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The Danish quartet SVIN sees its mission to "create a greater genre diversity in a world where the music industry's cash register sets the agenda." In its rebellious musical universe this band find inspiration in the manic aggression of Sonic Youth, mixing it with the fragile, celestial compositions of Arvo Part and spicing it with African polyrhytmics.
Svin was founded in 2008, released its debut, Heimat in 2010 and 2012 recorded its sophomore album, a limited edition 12" vinyl with four songs. The title, Secretly We Are Gay refers to "the beauty inside us all which we often keep to ourselves, out of fear of breaking the mainstream."
The first song, "How Deep Is Your Love" (not related to the Bee Gees hit with the same title), is a catchy song that surfs on the power-punkish chords of guitarist Lars Bech Pilgaard and ignites the reeds of saxophonist Henrik Pultz Melbye and marching baritone horn player Magnus Bak. "Fasanens Død" is a much more ambitious composition, an enigmatic cinematic texture, rich with nuances. The emphatic and reserved interaction between the breathy tenor sax of Melbye and the deep baritone sounds of Bak colors its atmosphere in dark shades. "Glatnakke" is a metallic assault from its first to its last second. The pounding drumming of the ever-energetic drummer Thomas Eiler set the course for the screaming reeds and the jangled, aggressive guitar lines. The last song "Frøken Frank" follows with similar spirit and energy, only in a slower pace.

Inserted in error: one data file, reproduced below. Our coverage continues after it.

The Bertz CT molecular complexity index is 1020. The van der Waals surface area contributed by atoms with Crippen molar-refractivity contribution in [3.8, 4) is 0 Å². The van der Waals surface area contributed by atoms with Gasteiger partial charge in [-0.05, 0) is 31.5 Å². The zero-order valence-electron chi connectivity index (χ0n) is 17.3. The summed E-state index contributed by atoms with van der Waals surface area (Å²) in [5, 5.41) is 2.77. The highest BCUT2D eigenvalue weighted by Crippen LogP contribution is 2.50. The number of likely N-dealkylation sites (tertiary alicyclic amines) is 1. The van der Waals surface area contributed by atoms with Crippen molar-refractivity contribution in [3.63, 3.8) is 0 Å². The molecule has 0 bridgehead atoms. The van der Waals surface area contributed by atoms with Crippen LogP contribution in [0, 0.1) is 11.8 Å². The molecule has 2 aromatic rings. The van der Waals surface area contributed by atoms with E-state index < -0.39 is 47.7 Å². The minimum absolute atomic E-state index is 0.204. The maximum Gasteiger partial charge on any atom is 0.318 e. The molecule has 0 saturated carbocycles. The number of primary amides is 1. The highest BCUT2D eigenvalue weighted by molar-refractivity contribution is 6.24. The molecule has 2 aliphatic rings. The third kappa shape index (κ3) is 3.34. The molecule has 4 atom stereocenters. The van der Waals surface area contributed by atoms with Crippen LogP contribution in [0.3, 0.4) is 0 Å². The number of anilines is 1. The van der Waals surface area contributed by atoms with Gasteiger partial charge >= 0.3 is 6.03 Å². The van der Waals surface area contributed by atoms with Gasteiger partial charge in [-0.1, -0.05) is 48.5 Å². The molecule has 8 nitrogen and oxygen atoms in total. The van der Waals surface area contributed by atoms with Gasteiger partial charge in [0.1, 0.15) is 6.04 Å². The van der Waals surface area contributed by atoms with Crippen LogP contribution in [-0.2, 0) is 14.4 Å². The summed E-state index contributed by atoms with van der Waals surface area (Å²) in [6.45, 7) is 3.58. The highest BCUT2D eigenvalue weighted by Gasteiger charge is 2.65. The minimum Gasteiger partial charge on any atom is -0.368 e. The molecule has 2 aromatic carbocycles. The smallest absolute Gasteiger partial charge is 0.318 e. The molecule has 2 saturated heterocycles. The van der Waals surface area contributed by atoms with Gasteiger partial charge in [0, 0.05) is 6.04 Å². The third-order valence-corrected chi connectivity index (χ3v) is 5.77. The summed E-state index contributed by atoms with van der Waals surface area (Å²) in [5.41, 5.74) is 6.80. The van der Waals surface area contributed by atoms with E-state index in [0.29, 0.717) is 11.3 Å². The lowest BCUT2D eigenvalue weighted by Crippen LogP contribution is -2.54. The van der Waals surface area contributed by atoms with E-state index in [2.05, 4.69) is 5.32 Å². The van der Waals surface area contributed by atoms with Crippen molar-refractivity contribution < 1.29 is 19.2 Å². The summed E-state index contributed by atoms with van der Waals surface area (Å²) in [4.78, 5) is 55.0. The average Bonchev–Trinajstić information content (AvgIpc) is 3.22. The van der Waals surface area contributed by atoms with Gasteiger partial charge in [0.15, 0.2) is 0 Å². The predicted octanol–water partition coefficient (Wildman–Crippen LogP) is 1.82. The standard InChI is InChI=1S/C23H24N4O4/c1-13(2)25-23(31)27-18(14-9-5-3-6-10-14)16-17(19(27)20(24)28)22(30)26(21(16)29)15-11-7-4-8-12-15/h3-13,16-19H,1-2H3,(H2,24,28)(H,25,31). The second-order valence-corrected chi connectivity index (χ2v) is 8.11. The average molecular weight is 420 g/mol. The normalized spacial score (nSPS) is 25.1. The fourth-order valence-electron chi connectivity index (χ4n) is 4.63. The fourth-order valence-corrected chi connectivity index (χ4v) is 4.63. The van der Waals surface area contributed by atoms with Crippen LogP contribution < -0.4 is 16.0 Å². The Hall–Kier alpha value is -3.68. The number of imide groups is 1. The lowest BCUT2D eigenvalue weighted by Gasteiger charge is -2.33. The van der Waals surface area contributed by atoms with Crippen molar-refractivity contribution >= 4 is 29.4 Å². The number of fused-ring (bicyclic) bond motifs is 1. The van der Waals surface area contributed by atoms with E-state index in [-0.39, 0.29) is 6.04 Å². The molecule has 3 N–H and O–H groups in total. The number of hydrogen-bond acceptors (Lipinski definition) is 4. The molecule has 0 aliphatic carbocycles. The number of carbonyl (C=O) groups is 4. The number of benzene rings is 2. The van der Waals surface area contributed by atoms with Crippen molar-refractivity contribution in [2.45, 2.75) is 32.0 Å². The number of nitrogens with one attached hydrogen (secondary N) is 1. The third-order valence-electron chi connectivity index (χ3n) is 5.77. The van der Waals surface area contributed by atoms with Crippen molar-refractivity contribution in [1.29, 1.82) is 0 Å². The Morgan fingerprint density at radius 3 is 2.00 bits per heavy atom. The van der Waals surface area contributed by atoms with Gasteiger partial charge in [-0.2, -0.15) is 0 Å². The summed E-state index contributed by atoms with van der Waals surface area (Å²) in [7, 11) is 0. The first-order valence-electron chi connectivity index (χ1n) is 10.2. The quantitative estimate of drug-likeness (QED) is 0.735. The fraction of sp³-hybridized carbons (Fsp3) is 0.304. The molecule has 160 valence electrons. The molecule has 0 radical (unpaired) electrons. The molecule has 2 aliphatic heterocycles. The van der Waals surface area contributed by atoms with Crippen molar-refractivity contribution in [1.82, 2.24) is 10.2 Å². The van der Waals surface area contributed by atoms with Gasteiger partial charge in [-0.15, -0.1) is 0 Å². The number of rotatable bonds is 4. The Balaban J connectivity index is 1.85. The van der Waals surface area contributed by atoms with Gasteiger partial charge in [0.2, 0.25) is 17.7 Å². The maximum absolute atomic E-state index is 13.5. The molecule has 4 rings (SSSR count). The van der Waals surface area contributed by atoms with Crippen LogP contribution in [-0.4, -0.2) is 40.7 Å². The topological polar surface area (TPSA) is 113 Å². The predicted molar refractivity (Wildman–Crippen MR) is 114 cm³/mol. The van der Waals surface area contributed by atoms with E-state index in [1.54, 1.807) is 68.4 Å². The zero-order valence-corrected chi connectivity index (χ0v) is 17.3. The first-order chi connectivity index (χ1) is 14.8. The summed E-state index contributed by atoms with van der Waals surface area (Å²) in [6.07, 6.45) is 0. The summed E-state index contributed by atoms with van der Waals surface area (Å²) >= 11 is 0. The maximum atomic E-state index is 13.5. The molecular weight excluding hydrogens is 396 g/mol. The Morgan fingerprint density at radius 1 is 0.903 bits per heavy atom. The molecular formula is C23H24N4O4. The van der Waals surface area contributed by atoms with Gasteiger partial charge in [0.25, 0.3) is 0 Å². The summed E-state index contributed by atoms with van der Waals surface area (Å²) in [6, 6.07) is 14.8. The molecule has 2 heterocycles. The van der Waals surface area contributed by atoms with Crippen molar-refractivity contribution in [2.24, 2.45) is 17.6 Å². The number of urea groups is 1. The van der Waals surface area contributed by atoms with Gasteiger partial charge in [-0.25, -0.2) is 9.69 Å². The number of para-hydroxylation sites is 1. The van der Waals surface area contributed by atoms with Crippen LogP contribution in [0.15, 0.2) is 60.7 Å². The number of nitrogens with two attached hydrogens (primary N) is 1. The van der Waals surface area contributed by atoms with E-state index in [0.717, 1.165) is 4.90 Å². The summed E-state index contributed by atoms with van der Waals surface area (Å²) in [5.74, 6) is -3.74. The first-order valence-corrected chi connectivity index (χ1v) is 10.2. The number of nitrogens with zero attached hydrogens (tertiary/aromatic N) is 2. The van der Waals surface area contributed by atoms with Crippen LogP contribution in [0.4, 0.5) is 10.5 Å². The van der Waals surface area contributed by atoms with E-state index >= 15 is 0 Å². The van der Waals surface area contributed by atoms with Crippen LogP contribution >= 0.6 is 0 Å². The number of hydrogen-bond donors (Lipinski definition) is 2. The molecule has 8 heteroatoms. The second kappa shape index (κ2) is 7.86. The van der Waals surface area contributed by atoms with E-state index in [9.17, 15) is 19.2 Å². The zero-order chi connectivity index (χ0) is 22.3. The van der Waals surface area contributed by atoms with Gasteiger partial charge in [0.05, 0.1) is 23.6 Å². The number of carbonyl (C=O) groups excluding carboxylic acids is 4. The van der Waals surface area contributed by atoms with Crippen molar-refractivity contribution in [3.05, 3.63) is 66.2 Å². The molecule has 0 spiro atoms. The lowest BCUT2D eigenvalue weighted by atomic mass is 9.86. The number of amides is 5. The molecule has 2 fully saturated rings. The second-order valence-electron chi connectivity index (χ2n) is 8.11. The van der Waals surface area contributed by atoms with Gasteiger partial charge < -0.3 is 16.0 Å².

Less than 20 minutes, but all wild and weird and none even remotely close to the mainstream.
Track Listing: How Deep Is Your Love; Fasanens Død; Glatnakke; Frøken Frank.
Personnel: Lars Bech Pilgaard: guitar; Henrik Pultz Melbye: tenor sax, clarinet;
Magnus Bak: marching baritone horn; Thomas Eiler: drums.
I love jazz because anything is possible; it has few rules and the best jazz breaks those ones. I prefer free improv because it doesn't really have any rules at all.
I was first exposed to jazz in my teens (in the late sixties).
The first jazz record I bought was Filles de Kilimanjaro by Miles Davis, shortly followed by Extrapolation by John McLaughlin.
My advice to new listeners is to listen as widely as possible and not to make snap judgments--stick with it.